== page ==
FODMAPS (Fermentable Oligosaccharides, Disaccharides, Monosaccharides and Polyols) are the fermentable parts of our food that can be transformed into gas.
While very beneficial in the long-term, they can produce painful bloating in an imbalanced, unhealthy gut.
A low-FODMAP diet is not a long-term solution as it deprives the body of the significant benefit of these fermentable gut-healthy nutrients.
It's important to clarify - food sensitivities are not food allergies. Allergies can include digestive symptoms but are mostly accompanied by an allergic reaction e.g. itchy rash, hives, swelling of the tongue, mouth or face, difficulty breathing etc. Common food allergens include milk, eggs, fish, shellfish, tree nuts, peanuts, wheat and soybeans.
Food sensitivities primarily cause digestive symptoms. The body is able to slowly re-sensitize itself to non-allergenic foods over time.
But some people may need to reduce or eliminate these with a "low-FODMAP" diet in a period of 2-6 weeks in order to reduce gas and inflammation.
Once symptoms are reduced to a manageable level, FODMAPs should be slowly and systematically reduced in order to identify specific sensitivities and manage the process of de-sensitization.
Step 1: Restrict FODMAPS for 2-4 weeks
Using the table below, identify and eliminate high-FODMAP foods from your diet. Low-FODMAP recipes are readily available on the internet.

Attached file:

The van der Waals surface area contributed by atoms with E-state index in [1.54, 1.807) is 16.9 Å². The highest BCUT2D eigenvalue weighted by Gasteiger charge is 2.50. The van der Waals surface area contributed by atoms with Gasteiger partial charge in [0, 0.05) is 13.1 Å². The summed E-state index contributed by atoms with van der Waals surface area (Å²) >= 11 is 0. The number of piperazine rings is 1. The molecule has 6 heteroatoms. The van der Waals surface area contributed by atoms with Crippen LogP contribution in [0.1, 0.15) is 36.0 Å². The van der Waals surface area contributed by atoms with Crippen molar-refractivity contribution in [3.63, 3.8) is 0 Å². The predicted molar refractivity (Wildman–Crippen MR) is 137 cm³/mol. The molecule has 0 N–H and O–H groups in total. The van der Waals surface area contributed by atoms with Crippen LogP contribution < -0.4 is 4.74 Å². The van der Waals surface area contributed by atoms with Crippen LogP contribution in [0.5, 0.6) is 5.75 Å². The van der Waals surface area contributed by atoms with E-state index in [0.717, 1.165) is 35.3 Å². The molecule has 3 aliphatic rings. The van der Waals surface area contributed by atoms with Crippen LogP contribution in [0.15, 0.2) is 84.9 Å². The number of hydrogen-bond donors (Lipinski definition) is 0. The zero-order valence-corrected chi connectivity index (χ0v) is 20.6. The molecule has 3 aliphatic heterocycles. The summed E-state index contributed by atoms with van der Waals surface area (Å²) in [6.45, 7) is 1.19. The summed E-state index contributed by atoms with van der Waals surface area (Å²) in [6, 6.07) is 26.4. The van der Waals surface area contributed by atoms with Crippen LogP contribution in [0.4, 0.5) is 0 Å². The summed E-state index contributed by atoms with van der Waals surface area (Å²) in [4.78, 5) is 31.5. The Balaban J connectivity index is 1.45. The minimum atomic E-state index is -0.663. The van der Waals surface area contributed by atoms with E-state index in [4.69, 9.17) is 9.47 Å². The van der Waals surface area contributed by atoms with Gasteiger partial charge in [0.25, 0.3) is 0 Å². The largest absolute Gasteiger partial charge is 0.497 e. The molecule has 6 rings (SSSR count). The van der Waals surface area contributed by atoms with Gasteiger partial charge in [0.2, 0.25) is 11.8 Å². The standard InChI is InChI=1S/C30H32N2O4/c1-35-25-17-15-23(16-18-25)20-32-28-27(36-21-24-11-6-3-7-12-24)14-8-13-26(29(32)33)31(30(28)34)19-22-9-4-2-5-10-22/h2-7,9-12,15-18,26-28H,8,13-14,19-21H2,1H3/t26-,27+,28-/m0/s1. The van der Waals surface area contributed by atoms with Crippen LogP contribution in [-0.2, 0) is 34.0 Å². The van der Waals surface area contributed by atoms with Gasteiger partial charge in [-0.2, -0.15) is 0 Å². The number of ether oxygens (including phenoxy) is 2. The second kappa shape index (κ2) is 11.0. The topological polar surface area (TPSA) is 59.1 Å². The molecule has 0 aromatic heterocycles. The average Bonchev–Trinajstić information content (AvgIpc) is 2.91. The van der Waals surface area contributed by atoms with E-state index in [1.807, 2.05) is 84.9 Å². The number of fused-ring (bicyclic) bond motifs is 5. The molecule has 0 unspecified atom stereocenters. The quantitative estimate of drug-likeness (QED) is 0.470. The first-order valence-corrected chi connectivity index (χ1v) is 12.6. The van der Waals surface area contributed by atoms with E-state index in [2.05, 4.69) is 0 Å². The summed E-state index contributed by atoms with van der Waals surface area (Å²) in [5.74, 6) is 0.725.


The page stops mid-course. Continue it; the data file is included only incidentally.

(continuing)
If you are FODMAP sensitive, you should see an improvement in your digestive symptoms within two weeks. If you would like to extend this time to up to four weeks to see if you feel further improvement, you can.
Observe your symptoms for this entire period, prior to starting your FODMAP restriction, during your FODMAP restriction, and after.
For your reference, here is a sample list of some Low-FODMAP and High FODMAP foods.
This is not an exhaustive list, nor are all Low-FODMAP foods recommended (e.g. animal products, sweeteners). They are simply presented according to their FODMAP contents.
Step 2: Gradually reintroduce FODMAPS back into your diet.
The following protocol is adapted from "Re-challenging and Reintroducing FODMAPs," Journal of Gastroenterology and Hepatology (2017) by Lee Martin, MSc RD.
Test the categories (in the table below) one at a time, one day at a time. For example
- Day 1 = 15 almonds
- Day 2 = 20 almonds
- Day 3 = 25 almonds
- Day 4 (chickpea day 1) = 2 tablespoons chickpeas
- Day 5 (chickpea day 2) = 2 tablespoons chickpeas
- Day 6 (chickpea day 3) = 2 tablespoons chickpeas
- Continue with green peas (days 7-9)
- Day 10 (bread day 1) = 1 slice bread
- Day 11 (bread day 2) = 2 slices bread
- Day 12 (bread day 3) = 3 slices bread
And so on. This will allow you to slowly identify and isolate which categories and which foods cause the most issues and require a slower ramp-up phase.